Chapter IV does not initially aim to promote a radical change in the current regulation of the contentious – administrative procedure but rather to give effect to the “compromise  agreement” solution envisaged in Article 77 of the LJCA in effect.

Nonetheless, this effective impetus should bring about indisputable legislative change, in favour of which the chapter analyses the limited pronouncements of the Council of State for arbitration solutions in light of Article 7.3 of the LGP, the numerous proposals of doctrine or the Fundación Valsaín or the impact of various domestic regulations and European Union recommendations or Directives which advocate for the introduction of new resolution mechanisms. The basic  point of focus of the analysis is, nonetheless, that devoted to the proposals of the CGPJ in their “Practical Guide to intra -judicial mediation” (2016) and particularly, the so-called “Emergency plan for the Judiciary following the State of Emergency” (May 2020), which, alongside intra-judicial reconciliation,  upholds a new out-of-court mediation which the authors consider the  most appropriate channel for steering this alternative solution through legal proceedings.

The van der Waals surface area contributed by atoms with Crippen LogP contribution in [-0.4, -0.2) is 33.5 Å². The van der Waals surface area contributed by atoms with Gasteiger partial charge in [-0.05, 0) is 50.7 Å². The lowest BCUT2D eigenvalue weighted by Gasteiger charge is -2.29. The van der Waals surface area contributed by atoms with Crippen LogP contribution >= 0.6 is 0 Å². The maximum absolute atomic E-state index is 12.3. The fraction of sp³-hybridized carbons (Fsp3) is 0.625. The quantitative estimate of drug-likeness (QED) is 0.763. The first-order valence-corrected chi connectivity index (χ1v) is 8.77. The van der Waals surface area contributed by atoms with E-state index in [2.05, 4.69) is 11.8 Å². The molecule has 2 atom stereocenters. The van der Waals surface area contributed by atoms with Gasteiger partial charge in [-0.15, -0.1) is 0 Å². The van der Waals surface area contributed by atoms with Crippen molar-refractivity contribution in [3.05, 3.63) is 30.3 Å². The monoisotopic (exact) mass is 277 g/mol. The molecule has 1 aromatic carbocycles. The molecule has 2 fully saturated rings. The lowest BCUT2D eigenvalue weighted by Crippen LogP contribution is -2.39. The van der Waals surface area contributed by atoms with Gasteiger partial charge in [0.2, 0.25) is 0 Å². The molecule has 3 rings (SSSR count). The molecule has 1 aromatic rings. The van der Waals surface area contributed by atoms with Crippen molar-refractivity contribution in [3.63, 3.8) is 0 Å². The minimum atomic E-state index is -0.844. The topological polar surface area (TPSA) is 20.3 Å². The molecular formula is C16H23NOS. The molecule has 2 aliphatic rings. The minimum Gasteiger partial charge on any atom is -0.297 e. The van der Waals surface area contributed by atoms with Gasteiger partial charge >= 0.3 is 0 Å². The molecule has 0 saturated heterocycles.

The last chapter of the book analyses some “minor” procedural changes whose introduction should facilitate the processing of tax litigations through contentious proceedings, as well as the recovery of the institution of the “extension of the effects” of judgement.  For the most part, it considers that such facilitation through the standardisation of the interpretative criteria advises strengthening the binding nature of the Supreme Court’s decisions, clarifying that in order to do so, there is no need to reiterate the resolutions issued in this same vein. 

This set of proposals is complemented with the proposed introduction via legislation of the per saltum appeal as an arrangement aimed at swiftly obtaining an interpretative decision of the Supreme Court on innovative disputes when the  dispute results from the unlawfulness of a rule, its possible unconstitutionality, or the breach of its European law.  This solution is the legislative extension and reflection of the criterion which the Supreme Court has partly upheld in recent jurisprudence. This set of proposals for improving the current system is based on the strong conviction that, as is set forth in the book’s prologue, written by Uría Menéndez as the project coordinator- to whom overall authorship is attributed-  and as provided in Article 6 of the European Chart of Human Rights, among elements of the right to “fair proceedings”, is the right to “the timely resolution of disputes”.  Since 2001 there have been recommendations in this respect from the Council of the European Union  on the introduction of alternatives to resolve disputes between the Administration and “private parties” and their appropriateness has subsequently been reiterated on several occasions, it being possible to assume that “developing alternative means … to resolve  disputes in order to fairly and swiftly deliver justice, is part of the will of Europe to strengthen democracy, good governance and the rule of law”.  Regrettably it may be verified that when it comes to tax litigation, Spain has after all this time failed to adopt the necessary measures in this regard.